People wait in line to buy vegetables at a tent set up in Istanbul by the municipality.Murad Sezer / Reuters

ISTANBUL—Every morning, men and women queue up outside a cavernous white tent on Taksim Square, here in central Istanbul, well before the first government trucks arrive carrying tomatoes, peppers, and other supplies. When they are let in, they calmly stock up on the few kilograms of fruit and vegetables they are allowed.

The scene is becoming a familiar one as Turkey sinks into recession. Dozens of these municipality-run stands, which sell produce at less than half what privately owned stores charge, have popped up across the country. Supermarket chains—accused by Turkish President Recep Tayyip Erdoğan of “treasonous” profiteering—are meanwhile selling some products below cost, or even pulling expensive vegetables from their shelves to avoid risking public ire.

With Erdoğan’s dominant Justice and Development Party (AKP) facing nationwide municipal elections this weekend, this is a crucial front line: grocery shopping.

For much of the past year, Turkey’s economy has been teetering. A decade-long, credit-fueled economic expansion screeched to a halt in the wake of turmoil in Turkish financial markets last year, sparked by worries about Erdoğan’s economic and foreign policies. The country’s currency, the lira, has lost 40 percent of its value against the dollar in a year, feeding inflation that has shot up 20 percent, its fastest rate in 15 years. Hundreds of companies, possibly far more, have sought bankruptcy protection, and millions of people are out of work.

For ordinary Turks, the impact has been felt in myriad ways, but perhaps none more so than when it comes to groceries. The Turkish leader has in part blamed “food terrorism,” by which he means exploitative pricing, for the flailing economy, and has taken a series of unconventional measures, including directives to retailers to drop prices and to state banks to issue discount loans, to push the economy to growth, whatever the cost.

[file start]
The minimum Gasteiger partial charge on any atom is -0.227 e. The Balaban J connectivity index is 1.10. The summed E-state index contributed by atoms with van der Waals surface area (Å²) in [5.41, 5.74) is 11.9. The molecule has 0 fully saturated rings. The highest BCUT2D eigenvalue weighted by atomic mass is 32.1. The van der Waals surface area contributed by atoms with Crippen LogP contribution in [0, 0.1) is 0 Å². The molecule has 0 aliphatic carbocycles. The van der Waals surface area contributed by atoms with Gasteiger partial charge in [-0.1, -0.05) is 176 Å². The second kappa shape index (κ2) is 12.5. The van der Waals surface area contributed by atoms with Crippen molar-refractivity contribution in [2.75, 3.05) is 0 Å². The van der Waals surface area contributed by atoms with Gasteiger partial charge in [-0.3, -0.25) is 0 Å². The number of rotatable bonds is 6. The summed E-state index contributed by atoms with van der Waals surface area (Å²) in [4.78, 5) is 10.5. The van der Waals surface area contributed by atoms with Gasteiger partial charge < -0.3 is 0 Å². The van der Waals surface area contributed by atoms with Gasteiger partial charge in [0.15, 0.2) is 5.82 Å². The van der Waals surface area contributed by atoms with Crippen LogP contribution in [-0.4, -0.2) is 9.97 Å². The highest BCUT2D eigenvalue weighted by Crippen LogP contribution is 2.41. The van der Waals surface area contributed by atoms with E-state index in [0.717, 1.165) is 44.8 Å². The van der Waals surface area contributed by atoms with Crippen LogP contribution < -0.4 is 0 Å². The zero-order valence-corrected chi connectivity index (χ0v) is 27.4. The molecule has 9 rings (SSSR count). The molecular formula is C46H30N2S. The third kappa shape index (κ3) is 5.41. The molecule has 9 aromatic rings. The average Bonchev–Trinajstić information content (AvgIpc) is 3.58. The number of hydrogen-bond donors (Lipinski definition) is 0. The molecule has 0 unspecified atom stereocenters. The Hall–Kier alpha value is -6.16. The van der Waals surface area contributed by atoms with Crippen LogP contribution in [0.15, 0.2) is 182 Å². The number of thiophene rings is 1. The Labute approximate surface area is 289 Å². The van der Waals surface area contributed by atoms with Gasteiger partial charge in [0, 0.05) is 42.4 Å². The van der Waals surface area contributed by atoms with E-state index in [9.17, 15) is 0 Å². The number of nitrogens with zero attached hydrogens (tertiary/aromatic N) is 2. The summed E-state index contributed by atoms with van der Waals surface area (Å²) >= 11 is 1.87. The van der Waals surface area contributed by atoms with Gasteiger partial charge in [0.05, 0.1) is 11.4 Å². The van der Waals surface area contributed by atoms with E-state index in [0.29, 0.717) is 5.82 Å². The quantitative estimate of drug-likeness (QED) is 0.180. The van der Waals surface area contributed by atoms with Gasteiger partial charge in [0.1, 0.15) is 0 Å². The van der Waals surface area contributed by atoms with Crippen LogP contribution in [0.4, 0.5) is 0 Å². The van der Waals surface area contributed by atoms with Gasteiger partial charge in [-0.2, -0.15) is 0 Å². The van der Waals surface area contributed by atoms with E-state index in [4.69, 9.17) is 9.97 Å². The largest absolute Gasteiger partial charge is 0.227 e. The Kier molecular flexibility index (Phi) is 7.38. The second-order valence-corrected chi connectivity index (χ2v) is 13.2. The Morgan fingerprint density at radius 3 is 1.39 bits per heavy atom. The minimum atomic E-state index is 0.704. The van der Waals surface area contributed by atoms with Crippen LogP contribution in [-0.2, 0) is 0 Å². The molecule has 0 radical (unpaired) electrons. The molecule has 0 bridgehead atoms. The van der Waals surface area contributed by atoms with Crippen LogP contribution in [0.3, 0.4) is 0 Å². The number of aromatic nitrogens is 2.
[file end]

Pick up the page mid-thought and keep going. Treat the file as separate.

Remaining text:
Yet his remedies appear to treat only the symptoms of the economic crisis, not the underlying causes. Indeed, in seeking to shore up support, he might instead be making Turkey more fragile in the long run. His efforts are, however, part of a broader pattern: Already firmly in control of many aspects of Turkish life, from the judiciary to the press, Erdoğan is, critics say, now trying to strong-arm policy prescriptions for the economy.

“This isn’t just an economic crisis, but a political crisis at the same time,” says Uğur Gürses, an economist who used to work for Turkey’s central bank and who now manages his own blog about the country’s economy. “The belief that you can control prices with an iron fist … is unsustainable in an open economy.”

Erdoğan says that shadowy foreign forces are behind the country’s woes, and in his stump speeches at rallies, he has pledged to fight back. “It’s out in the open that games are being played with Turkey as the price of eggplants, tomatoes, potatoes, and cucumbers climbs,” he said at one campaign stop. “We will destroy the games of those who are terrorizing with fruit and vegetables.”

Raids have been carried out at wholesale food markets to hunt down price-gougers. Police officers walk the beat in grocery stores to monitor prices. Inspectors have seized tons of onions from warehouses, fining the owners for hoarding, even though storing the bulbs is common practice to prevent rot.

Experts say that profiteering alone cannot be blamed for rising food prices. The lira’s slump against the dollar has driven up the cost of imported fuel, feed, and fertilizer used by farmers, forcing them to pass on costs to consumers. And heavy storms in a key agricultural region in January hit output. Still, the tents are succor for Erdoğan’s base, the city-dwelling poor who have been hardest hit by food prices that have risen by almost a third in a year.